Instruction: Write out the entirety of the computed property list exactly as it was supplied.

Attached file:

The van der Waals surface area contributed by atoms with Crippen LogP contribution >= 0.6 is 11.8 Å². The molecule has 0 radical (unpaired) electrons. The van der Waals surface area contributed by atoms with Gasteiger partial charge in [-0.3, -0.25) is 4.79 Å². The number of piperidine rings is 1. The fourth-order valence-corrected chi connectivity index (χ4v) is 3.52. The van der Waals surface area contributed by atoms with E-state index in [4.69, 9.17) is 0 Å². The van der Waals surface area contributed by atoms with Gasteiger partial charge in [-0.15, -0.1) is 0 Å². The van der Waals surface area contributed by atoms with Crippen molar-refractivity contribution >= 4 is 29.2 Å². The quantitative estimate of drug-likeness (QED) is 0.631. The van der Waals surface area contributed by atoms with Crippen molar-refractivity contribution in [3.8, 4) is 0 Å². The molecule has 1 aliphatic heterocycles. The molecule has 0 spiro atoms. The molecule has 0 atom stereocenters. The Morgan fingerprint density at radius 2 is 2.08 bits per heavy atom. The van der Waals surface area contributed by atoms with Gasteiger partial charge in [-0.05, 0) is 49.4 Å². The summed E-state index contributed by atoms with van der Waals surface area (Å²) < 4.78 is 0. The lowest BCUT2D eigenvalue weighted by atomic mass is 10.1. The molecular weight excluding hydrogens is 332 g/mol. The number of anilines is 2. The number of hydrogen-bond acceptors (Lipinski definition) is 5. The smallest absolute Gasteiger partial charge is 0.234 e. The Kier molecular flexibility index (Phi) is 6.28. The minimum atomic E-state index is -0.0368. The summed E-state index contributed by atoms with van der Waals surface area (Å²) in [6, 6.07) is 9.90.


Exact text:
The van der Waals surface area contributed by atoms with Crippen LogP contribution >= 0.6 is 11.8 Å². The molecule has 0 radical (unpaired) electrons. The van der Waals surface area contributed by atoms with Gasteiger partial charge in [-0.3, -0.25) is 4.79 Å². The number of piperidine rings is 1. The fourth-order valence-corrected chi connectivity index (χ4v) is 3.52. The van der Waals surface area contributed by atoms with E-state index in [4.69, 9.17) is 0 Å². The van der Waals surface area contributed by atoms with Gasteiger partial charge in [-0.15, -0.1) is 0 Å². The van der Waals surface area contributed by atoms with Crippen molar-refractivity contribution >= 4 is 29.2 Å². The quantitative estimate of drug-likeness (QED) is 0.631. The van der Waals surface area contributed by atoms with Crippen molar-refractivity contribution in [3.8, 4) is 0 Å². The molecule has 1 aliphatic heterocycles. The molecule has 0 spiro atoms. The molecule has 0 atom stereocenters. The Morgan fingerprint density at radius 2 is 2.08 bits per heavy atom. The van der Waals surface area contributed by atoms with Gasteiger partial charge in [-0.05, 0) is 49.4 Å². The summed E-state index contributed by atoms with van der Waals surface area (Å²) < 4.78 is 0. The lowest BCUT2D eigenvalue weighted by atomic mass is 10.1. The molecular weight excluding hydrogens is 332 g/mol. The number of anilines is 2. The number of hydrogen-bond acceptors (Lipinski definition) is 5. The smallest absolute Gasteiger partial charge is 0.234 e. The Kier molecular flexibility index (Phi) is 6.28. The minimum atomic E-state index is -0.0368. The summed E-state index contributed by atoms with van der Waals surface area (Å²) in [6, 6.07) is 9.90.